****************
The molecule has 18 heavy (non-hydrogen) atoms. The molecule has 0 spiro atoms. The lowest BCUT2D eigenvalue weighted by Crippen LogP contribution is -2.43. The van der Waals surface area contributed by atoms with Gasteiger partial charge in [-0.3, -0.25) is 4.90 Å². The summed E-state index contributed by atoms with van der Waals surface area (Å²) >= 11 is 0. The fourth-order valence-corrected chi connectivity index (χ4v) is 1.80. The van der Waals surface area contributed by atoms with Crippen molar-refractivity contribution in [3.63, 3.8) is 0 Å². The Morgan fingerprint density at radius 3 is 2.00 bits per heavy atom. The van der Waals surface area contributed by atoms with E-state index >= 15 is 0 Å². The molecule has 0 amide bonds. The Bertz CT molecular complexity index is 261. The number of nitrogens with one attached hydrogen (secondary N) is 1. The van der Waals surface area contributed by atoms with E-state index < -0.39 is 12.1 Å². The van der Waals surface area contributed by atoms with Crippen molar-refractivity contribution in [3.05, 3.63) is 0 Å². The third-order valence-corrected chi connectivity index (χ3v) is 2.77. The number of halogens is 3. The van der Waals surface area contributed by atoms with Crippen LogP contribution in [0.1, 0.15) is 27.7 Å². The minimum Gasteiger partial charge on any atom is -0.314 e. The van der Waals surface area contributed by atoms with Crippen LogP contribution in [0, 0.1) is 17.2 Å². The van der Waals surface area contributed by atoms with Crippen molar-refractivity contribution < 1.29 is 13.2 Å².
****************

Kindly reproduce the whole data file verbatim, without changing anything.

The molecule has 18 heavy (non-hydrogen) atoms. The molecule has 0 spiro atoms. The lowest BCUT2D eigenvalue weighted by Crippen LogP contribution is -2.43. The van der Waals surface area contributed by atoms with Gasteiger partial charge in [-0.3, -0.25) is 4.90 Å². The summed E-state index contributed by atoms with van der Waals surface area (Å²) >= 11 is 0. The fourth-order valence-corrected chi connectivity index (χ4v) is 1.80. The van der Waals surface area contributed by atoms with Crippen molar-refractivity contribution in [3.63, 3.8) is 0 Å². The Morgan fingerprint density at radius 3 is 2.00 bits per heavy atom. The van der Waals surface area contributed by atoms with E-state index >= 15 is 0 Å². The molecule has 0 amide bonds. The Bertz CT molecular complexity index is 261. The number of nitrogens with one attached hydrogen (secondary N) is 1. The van der Waals surface area contributed by atoms with E-state index < -0.39 is 12.1 Å². The van der Waals surface area contributed by atoms with Crippen molar-refractivity contribution in [3.05, 3.63) is 0 Å². The third-order valence-corrected chi connectivity index (χ3v) is 2.77. The number of halogens is 3. The van der Waals surface area contributed by atoms with Crippen LogP contribution in [0.1, 0.15) is 27.7 Å². The minimum Gasteiger partial charge on any atom is -0.314 e. The van der Waals surface area contributed by atoms with Crippen LogP contribution in [0, 0.1) is 17.2 Å². The van der Waals surface area contributed by atoms with Crippen molar-refractivity contribution < 1.29 is 13.2 Å².